Distinctive style. Larger than previous model. Fun performance.
Short EV-only range. Less room and utility than most crossovers.
- Bottom Line
The 2018 Mini Cooper S E Countryman ALL4 is the brand's sole hybrid vehicle, but it offers only moderate gains in fuel efficiency at a hefty premium.
The 2018 Mini Cooper S E Countryman ALL4 is the brand's first alternative-fuel car: a plug-in hybrid electric vehicle (PHEV) that can run on electric-only power from an onboard battery. Like its gas-only sibling, it benefits from being larger than the previous model, giving it more interior room. Despite the added size and extra curb weight due to the battery pack and electric motor, it maintains the brand's appealing go-kart-like performance. But its limited electric-only range and small improvement in fuel economy come at a premium price. And while Mini's iconic styling sets it apart from cookie-cutter crossovers, the Cooper S E Countryman ALL4 doesn't offer the utility and room of more conventional AWD CUVs.
Pricing and Design
The 2018 Mini Cooper S E Countryman ALL4 comes in only one trim level, and the model we tested starts at $36,800. It's equipped with a 154-horsepower 1.5-liter twin-turbo 3-cylinder engine mated to a 6-speed automatic transmission that sends power to the front wheels, while an 87-horsepower electric motor drives the rear wheels via a two-speed gearbox. It's larger than the previous model, to the tune of 8 inches longer, 1 inch wider, and with 3 extra inches of wheelbase.
A 7.6-kWh battery pack feeds the electric motor and is recharged by plugging the car into a 110-volt outlet using a supplied cable. A full recharge with a Level 2 220-volt power supply takes two to three hours, and much longer with the 110-volt cord that comes with the car. The battery is also incrementally charged by the gasoline engine when it's running and via regenerative braking. With a fully charged battery, the Countryman PHEV can go up to 12 electric-only miles before the gasoline engine kicks in—the lowest of any plug-in vehicle currently sold in the US.
Standard exterior features include 18-inch black alloy wheels with run-flat tires, roof rails, automatic and adaptive LED headlights, LED fog lights, rain-sensing wipers, a locking charge port on the driver's side front fender, a Mini logo puddle lamp (pictured below), special E badging, and a black roof and mirror "caps."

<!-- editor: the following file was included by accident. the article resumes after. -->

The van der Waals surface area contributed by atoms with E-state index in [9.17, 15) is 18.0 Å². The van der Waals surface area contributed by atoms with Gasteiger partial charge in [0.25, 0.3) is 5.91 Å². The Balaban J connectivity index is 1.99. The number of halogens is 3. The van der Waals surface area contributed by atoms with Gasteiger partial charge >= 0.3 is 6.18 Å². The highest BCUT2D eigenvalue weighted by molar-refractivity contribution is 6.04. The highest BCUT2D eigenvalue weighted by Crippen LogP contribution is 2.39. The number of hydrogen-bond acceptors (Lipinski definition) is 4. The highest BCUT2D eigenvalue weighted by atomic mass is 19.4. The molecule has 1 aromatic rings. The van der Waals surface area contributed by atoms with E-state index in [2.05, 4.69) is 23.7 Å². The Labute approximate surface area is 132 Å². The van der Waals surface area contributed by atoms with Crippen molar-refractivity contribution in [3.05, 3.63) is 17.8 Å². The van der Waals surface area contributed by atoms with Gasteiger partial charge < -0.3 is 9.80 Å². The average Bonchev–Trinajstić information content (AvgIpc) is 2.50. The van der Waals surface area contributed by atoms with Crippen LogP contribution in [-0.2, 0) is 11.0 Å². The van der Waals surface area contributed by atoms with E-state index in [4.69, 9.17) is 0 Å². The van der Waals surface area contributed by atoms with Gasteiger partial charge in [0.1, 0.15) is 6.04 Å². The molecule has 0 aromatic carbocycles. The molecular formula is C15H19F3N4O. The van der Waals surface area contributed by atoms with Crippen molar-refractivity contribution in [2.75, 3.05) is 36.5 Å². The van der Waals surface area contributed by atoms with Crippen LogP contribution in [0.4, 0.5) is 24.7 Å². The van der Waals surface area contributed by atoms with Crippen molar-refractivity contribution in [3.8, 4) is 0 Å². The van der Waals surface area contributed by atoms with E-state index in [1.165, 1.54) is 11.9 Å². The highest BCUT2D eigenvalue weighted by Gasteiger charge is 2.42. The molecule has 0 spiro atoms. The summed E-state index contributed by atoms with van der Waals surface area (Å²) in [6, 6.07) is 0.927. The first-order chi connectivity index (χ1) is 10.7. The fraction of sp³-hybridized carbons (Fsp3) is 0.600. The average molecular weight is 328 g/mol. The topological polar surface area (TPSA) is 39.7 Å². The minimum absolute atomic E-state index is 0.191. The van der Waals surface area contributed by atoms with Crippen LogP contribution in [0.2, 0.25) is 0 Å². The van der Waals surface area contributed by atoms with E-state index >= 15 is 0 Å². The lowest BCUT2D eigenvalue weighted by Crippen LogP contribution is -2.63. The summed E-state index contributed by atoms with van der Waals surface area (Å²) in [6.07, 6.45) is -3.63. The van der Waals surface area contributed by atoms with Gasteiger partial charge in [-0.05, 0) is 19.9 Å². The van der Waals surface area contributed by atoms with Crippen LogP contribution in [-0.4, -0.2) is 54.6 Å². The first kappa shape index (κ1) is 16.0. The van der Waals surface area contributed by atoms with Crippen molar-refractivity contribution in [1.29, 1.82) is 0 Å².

Interior and comfort features include leatherette upholstery, a leather sport steering wheel, Cooper S sports seats, heated front seats, dual-zone automatic climate control, split-folding rear seats, keyless entry and ignition, ambient lighting, rear parking sensors, and a backup camera.
The car comes with such standard tech features as the Mini Connected infotainment system with an 8.8-inch center dash display with adjustable LED ring, the Mini Connected apps feature, navigation with real-time traffic, Bluetooth for phone and audio streaming, and a six-speaker audio system with AM/FM HD radio and USB and aux-in ports.
Options for our test car included $500 for Melting Silver metallic paint, $500 for front parking sensors, $750 for a heads-up display, and $300 for one year of SiriusXM radio. With a $850 destination charge, the final sticker price came to $39,700.
Part of the appeal of Minis is their exterior styling, and the 2018 Cooper S E Countryman ALL4 Tech stands out even more due to its unique exterior badges. Because the 2018 model is larger than its predecessor, there's more interior space, although it can't compete with comparable crossovers that offer more passenger and cargo room.
Infotainment and Tech
The Mini Connect infotainment system has a large touch screen coupled with a center console controller that makes it easy to use, although connectivity options are limited. Read our full review of Mini Connect here.